Wednesday, July 6, 2016

Halftime: The 25 Best Albums of 2016 (so far)

I went through this same exercise at this time last year. It was good fun, other people seemed to dig it, and it helped me to make sense of all the great music happening, even just six months into the music year. Most of the albums I liked three months into this year are still working out nicely, with maybe only a few having fallen off.

I hear so many people say they can't think of twenty five new albums they have heard this year. Granted, listening to more music than most people have the time or interest to has always been my thing, basically for about forty years now. I can't actually think of a time when there was so much different music being made, and with so many ways to find or access it. That said, there is plenty of interesting new stuff happening right now, especially if you manage to stay clear of all the places really bad music is played.

Radiohead - A Moon Shaped Pool
Definitely on the sleepier side of Radiohead, which is not my favourite Radiohead to be honest. Still, "Identikit" and "Burn The Witch" are as strong as any songs they have ever written. Radiohead fans will find things to love about it, as always. Radiohead non-fans will find reasons not to listen, as always. All fair really. The world keeps spinning.

The Field - The Follower
I have never warmed up especially to previous albums by The Field, but this one hit the spot for some reason. Nine to fifteen minute bangers. Lots of bleeps and blops. Definitely a record for specific moods and for those of us who occasionally or frequently enjoy albums that sound like R2D2 over bass and drums.

The Blessed Isles - Straining Hard Against The Strength of The Night
First album by this Brooklyn band. Has moments akin to The Pains of Being Pure at Heart. A leading candidate for one of the year's best fuzzy, dreamy, new wave, shoe gaze type records.

Trashcan Sinatras - Wild Pendulum
One of my favourite bands of all time (in fact my wife's favourite band of all time). 90's BritPop vets who seem to make albums every six to eight years. Fortunately, this might be their best in twenty years. Flawless song craft. Unparalleled sincerity. Album of the year contender for this guy.

ABC - The Lexicon of Love II
You should not be able to make a follow-up album to a brilliant record released over thirty years ago and do it any justice. You also should not be able to sing as perfectly as Martin Fry still does at his age. Lexicon of Love II proves both those things can in fact happen.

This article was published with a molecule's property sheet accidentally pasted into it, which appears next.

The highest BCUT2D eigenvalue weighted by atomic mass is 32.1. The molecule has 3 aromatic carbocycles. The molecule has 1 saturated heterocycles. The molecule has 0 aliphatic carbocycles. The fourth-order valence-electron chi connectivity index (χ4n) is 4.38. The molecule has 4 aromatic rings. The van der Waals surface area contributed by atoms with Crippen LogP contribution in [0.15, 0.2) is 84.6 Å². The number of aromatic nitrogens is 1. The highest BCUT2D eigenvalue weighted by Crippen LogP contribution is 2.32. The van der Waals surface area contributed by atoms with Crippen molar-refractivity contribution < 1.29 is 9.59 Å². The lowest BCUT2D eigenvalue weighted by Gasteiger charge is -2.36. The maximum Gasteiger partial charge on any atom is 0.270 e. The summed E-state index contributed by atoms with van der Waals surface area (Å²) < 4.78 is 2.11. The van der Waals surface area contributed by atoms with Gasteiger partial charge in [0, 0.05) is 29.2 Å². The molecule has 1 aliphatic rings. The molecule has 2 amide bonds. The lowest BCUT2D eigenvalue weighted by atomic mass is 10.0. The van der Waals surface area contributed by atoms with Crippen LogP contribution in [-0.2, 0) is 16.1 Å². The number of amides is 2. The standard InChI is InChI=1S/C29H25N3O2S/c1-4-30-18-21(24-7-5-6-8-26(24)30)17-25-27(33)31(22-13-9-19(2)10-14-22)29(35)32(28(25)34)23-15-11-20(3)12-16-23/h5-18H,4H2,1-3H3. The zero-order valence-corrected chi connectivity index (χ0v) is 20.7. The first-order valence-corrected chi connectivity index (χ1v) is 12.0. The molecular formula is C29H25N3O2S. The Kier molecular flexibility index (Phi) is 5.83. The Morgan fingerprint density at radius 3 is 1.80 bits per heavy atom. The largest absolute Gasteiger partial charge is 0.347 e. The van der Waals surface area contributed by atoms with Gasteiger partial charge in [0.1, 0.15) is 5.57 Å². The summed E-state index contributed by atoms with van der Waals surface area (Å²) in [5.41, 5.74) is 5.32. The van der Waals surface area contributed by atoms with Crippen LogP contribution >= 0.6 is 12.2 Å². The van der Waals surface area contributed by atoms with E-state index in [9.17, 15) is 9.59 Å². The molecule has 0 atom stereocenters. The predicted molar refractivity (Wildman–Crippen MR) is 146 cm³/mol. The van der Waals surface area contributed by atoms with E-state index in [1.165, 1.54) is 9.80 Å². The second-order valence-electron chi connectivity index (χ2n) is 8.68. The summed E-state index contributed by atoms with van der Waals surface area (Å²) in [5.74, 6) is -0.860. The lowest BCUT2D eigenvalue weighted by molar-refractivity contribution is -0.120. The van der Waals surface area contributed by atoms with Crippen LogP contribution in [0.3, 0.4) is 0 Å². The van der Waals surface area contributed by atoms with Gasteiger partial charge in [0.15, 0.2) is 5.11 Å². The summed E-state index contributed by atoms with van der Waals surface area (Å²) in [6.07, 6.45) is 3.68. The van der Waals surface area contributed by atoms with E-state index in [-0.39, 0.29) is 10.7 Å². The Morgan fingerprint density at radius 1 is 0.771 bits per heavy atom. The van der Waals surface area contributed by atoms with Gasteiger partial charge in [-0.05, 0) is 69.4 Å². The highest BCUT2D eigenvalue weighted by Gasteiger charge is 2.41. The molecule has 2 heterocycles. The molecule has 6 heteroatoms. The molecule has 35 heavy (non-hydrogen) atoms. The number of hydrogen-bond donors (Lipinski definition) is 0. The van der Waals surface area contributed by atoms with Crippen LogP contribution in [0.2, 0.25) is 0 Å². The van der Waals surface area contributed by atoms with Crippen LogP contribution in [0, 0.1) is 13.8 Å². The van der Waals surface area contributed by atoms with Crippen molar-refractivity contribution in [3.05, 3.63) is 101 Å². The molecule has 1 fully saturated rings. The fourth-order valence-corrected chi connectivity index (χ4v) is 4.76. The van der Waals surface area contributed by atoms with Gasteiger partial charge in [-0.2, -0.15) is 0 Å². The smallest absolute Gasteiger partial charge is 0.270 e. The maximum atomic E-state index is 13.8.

Yeasayer - Amen and Goodbye
This is classic Yeasayer with groovy quirkiness and eclecticism aplenty. A return to form of sorts, after a slight miss on their last record, for my money. "Silly Me" makes you dance in a way only Yeasayer can make you dance.

Field Music - Commontime
The elements of prog and solid playing are still here, but these might be some of the most poppy songs the boys have written to date. Smart and fun as always, and likely a top five album for me at year's end.

Anohni - Helplessness
A gorgeous recording by Anohni (formerly Antony from Antony and The Johnsons), largely driven by her beautiful and distinctive voice. It's a bit busy in spots and probably a record that requires a bit of work, but well worth it.

Amber Arcades - Fading Lines
In some circles, Fading Lines could be considered a bit of a hype album this year. Lots of high profile and favourable ratings and reviews on indie music sites, and no shortage of online buzz. The Stereolab comparisons are fair, but this is a very contemporary bit of Danish art pop. Another refreshingly sincere album this year.

Suede - Nights Thoughts
In 2013, Suede re-grouped and released Bloodsports, thereby reminding everyone why they were the best 90's BritPop band. Here in 2016, they decided to do it again. This one leans a bit more to the Dog Man Star side of what they do, but it is worthy of every other bit of brilliance they have released, even in their heyday.

Blood Orange - Freetown Sound
This album just dropped last week, so I still need to spend more quality time with it, but Freetown Sound makes the list because it feels like the perfect evolution of where the artist has been heading for the last couple albums, to arrive at a really personal piece of art, that stretches across many genres seamlessly.

Methyl Ethyl - Oh Inhuman Spectacle
These Aussies may win the award for worst band name of 2016, but in the meantime, they have recorded a solid psych tinged indie rock album. Lower Dens and Tame Impala fans would likely have some time for this album.

The KVB - Of Desire
There might not be a better band right now at equally combining elements of classic shoe gaze, post-punk, goth, new wave, and dark synth, while making it all still sound terribly fresh and original. Another top five year end possibility.